The overwhelming predictability of Fear and how it controls our lives

 

Fear is a normal part of life.

We face it every day in one form or another. It could be a college student who is afraid of failing a test to pass a class. Or maybe it’s an elementary kid afraid of the bully at school. Or a person on vacation to the Grand Canyon, who is scared to death of looking over the edge. Maybe it’s a person who moved to a new city and they don’t know anyone.

These are all fears, and they are all legitimate. However, we can let these little fears control our lives.

How could something so small create such a huge ripple effect? You might be chuckling to yourself, thinking…”none of those are really that scary, I can’t believe that anyone would let that control their life”

Maybe you’re right. But how can we keep it from controlling us?

I believe that fear is predictable, and can be navigated fairly easily with a four step approach:

  1. Learn to recognize your fears voice

  2. Learn to use self-talk

  3. Create Sources of Confidence (Goal Setting, be uncomfortable)

  4. Repetition

 

Step 1: Learn to recognize your fears voice.

 

Fear has a few catchphrases, it’s repeatable, and it has a normal modus operandi. There is no new tactic that it uses, it doesn’t change up its routine, and it doesn’t evolve. It is the same voice over and over.

  • You’re not good enough

  • You might fail/ you will fail

  • What if people make fun of you? What if they don’t care? What if they don’t like me?

  • What will my peers think? My parents? My boss?

  • You’re too fat/ too skinny

  • You’ve tried before and it didn’t work for you, what makes you think this time it will?

  • You are going to lose

  • You can’t win

  •  …insert your fear here

 

These are the words that we hear when fear kicks in, chances are you might be hearing these words more often than you think. It is possible that you have started validating this voice, buying into it, accepting these words as truth.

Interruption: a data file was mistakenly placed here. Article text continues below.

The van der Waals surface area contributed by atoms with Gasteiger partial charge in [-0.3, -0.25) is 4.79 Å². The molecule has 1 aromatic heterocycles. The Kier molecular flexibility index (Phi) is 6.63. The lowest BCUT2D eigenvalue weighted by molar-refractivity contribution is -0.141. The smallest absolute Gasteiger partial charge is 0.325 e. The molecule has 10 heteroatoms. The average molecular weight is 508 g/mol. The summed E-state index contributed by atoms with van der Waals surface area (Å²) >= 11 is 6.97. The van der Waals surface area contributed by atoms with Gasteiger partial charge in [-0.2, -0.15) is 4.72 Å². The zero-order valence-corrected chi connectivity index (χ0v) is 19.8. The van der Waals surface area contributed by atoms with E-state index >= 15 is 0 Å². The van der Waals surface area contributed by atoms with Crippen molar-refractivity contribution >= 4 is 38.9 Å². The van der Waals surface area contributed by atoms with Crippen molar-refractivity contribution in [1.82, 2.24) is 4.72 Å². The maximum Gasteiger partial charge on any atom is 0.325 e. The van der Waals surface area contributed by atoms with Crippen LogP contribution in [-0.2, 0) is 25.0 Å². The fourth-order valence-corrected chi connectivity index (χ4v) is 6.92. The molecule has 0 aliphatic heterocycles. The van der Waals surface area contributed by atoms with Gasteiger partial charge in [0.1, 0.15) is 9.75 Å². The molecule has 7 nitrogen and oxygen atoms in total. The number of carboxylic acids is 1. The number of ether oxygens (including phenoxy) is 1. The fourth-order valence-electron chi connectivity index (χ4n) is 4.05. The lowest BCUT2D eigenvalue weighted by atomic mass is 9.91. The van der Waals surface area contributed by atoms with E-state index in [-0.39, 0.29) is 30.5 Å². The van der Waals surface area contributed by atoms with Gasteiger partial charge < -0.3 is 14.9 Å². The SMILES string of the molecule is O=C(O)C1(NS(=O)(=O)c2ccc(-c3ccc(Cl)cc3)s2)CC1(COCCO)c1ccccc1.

Let me just tell you, these are all lies.

Fear can be good in the sense that it reminds us to proceed with caution, or make us aware of our surroundings.

If someone was to break into your house at night, you might be afraid of what they are going to do, but you can’t let it paralyze you, you have to take action. Good fear drives us to take action!! Bad fear causes us to take no action, and holds us captive to a life, as Thoreau put: “…of quiet desperation”

Now you know what fears voice sounds like. When you hear it, when it start’s rearing its head, (Notice I said when, not if) you have to say, “OK, I recognize this is fear, now I need to use logic, confidence sources (I’ll cover this later) and my decision making skills to work through it.”

It’s necessary to recognize and acknowledge fear, but you don’t have to keep listening to it. Look at it as a conversation with someone who has a strong opinion. If you try and ignore it, it will get louder and louder. If you acknowledge it, and give it an answer, it will be quiet and often times, go away.

Step 2: Learn to use self-talk

 

Your mind is your greatest weapon, or your worst enemy. There is a battle waging between the two everyday. The winner will be the one that you give the most attention to.

Feed the lies, and they win. 

I wrote an article called "What are you telling yourself" , it is about how we talk to ourselves, especially when it comes to fitness.

We talk to ourselves all day. There is an internal dialogue going on inside. For some of us it is with a higher power (God),  for some it is a conversation with our own thoughts, and for others it is a one way conversation where your thoughts are controlling the actions that you take. 

I teach everyone that I work out with, or teach about fitness, that there comes a point in your training or running where stuff starts to get tough. During these times, self-talk is critical, what you tell yourself determines the outcome. If you tell yourself you can't do something...you won't do it. If you tell yourself you can...you will. Simple as that. 

"Everything is mind over matter...If you don't mind, it doesn't matter" - Navy SEAL's

Life is tough, so it is even more critical that we use this method of self-talk. By now you might be thinking, "Yeah, this is great, but how do I do it?"